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Details for Patternmakers, Wood


Description

Plan, lay out, and construct wooden unit or sectional patterns used in forming sand molds for castings.

Tasks

  • Issue patterns to designated machine operators.
  • Estimate costs for patternmaking jobs.
  • Maintain pattern records for reference.
  • Mark identifying information such as colors or codes on patterns, parts, and templates to indicate assembly methods.
  • Repair broken or damaged patterns.
  • Compute dimensions, areas, volumes, and weights.
  • Construct wooden models, templates, full scale mock-ups, jigs, and/or molds for shaping parts of products.
  • Correct patterns to compensate for defects in castings.
  • Divide patterns into sections according to shapes of castings to facilitate removal of patterns from molds.
  • Fit, fasten, and assemble wood parts together to form patterns, models, or sections, using glue, nails, dowels, bolts, and screws.
  • Lay out patterns on wood stock and draw outlines of units, sectional patterns, or full-scale mock-ups of products, based on blueprint specifications and sketches, and using marking and measuring devices.
  • Read blueprints, drawings, or written specifications to determine sizes and shapes of patterns and required machine setups.
  • Select lumber to be used for patterns.
  • Set up, operate, and adjust a variety of woodworking machines such as bandsaws and lathes to cut and shape sections, parts, and patterns, according to specifications.
  • Trim, smooth, and shape surfaces, and plane, shave, file, scrape, and sand models to attain specified shapes, using hand tools.
  • Verify dimensions of completed patterns, using templates, straightedges, calipers, and/or protractors.
  • Collect and store patterns and lumber.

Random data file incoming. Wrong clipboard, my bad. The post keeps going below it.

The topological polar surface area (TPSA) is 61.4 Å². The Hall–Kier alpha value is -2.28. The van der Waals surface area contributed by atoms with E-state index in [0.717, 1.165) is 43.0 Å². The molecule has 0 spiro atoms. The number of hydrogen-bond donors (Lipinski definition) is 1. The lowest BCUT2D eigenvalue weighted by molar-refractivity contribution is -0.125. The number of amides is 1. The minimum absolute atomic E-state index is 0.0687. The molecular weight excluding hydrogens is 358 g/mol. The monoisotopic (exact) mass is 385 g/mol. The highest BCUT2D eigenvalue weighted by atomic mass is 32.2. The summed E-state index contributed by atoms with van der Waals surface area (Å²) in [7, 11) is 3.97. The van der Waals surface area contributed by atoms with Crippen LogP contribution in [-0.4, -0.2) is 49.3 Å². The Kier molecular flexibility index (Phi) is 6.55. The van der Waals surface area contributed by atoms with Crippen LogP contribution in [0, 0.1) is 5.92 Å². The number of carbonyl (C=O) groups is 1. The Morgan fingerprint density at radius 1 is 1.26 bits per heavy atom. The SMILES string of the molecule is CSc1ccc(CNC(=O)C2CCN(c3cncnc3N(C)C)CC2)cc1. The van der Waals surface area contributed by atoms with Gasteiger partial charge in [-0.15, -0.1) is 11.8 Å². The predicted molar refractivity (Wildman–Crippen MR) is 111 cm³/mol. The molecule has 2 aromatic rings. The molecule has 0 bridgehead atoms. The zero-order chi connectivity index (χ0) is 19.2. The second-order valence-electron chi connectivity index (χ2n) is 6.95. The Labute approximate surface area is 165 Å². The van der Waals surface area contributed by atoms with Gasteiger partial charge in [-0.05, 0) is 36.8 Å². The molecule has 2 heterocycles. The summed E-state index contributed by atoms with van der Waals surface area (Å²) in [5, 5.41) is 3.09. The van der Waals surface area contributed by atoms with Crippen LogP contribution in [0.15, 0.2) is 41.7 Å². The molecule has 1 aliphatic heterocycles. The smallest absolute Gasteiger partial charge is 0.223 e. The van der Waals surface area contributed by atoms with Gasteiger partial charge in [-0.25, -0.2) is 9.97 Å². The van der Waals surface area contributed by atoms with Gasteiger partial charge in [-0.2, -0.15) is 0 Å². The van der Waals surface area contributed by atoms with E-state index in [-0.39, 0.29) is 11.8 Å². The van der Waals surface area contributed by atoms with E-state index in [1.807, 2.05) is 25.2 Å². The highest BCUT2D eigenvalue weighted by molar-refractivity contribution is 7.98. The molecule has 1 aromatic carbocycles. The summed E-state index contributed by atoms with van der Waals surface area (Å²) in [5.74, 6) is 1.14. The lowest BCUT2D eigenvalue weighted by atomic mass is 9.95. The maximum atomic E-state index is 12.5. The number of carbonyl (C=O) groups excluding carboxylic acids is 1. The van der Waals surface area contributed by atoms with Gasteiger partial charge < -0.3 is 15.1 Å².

• Finish completed products or models with shellac, lacquer, wax, or paint.
  • Glue fillets along interior angles of patterns.
  • Inventory equipment and supplies, ordering parts and tools as necessary.

Interests

  • Realistic - Realistic occupations frequently involve work activities that include practical, hands-on problems and solutions. They often deal with plants, animals, and real-world materials like wood, tools, and machinery. Many of the occupations require working outside, and do not involve a lot of paperwork or working closely with others.
  • Investigative - Investigative occupations frequently involve working with ideas, and require an extensive amount of thinking. These occupations can involve searching for facts and figuring out problems mentally.
  • Artistic - Artistic occupations frequently involve working with forms, designs and patterns. They often require self-expression and the work can be done without following a clear set of rules.
  • Conventional - Conventional occupations frequently involve following set procedures and routines. These occupations can include working with data and details more than with ideas. Usually there is a clear line of authority to follow.

Education, Training, Experience

  • Education - Most occupations in this zone require training in vocational schools, related on-the-job experience, or an associate's degree.
  • Training - Employees in these occupations usually need one or two years of training involving both on-the-job experience and informal training with experienced workers. A recognized apprenticeship program may be associated with these occupations.
  • Experience - Previous work-related skill, knowledge, or experience is required for these occupations. For example, an electrician must have completed three or four years of apprenticeship or several years of vocational training, and often must have passed a licensing exam, in order to perform the job.

Knowledge

  • Production and Processing - Knowledge of raw materials, production processes, quality control, costs, and other techniques for maximizing the effective manufacture and distribution of goods.
  • Engineering and Technology - Knowledge of the practical application of engineering science and technology. This includes applying principles, techniques, procedures, and equipment to the design and production of various goods and services.
  • Design - Knowledge of design techniques, tools, and principles involved in production of precision technical plans, blueprints, drawings, and models.
  • Mathematics - Knowledge of arithmetic, algebra, geometry, calculus, statistics, and their applications.
  • Mechanical - Knowledge of machines and tools, including their designs, uses, repair, and maintenance.

Skills

Related Careers

  • Cabinetmakers and Bench Carpenters
  • Etchers and Engravers
  • Floor Layers, Except Carpet, Wood, and Hard Tiles
  • Glass Blowers, Molders, Benders, and Finishers
  • Molding and Casting Workers
Wages for this career
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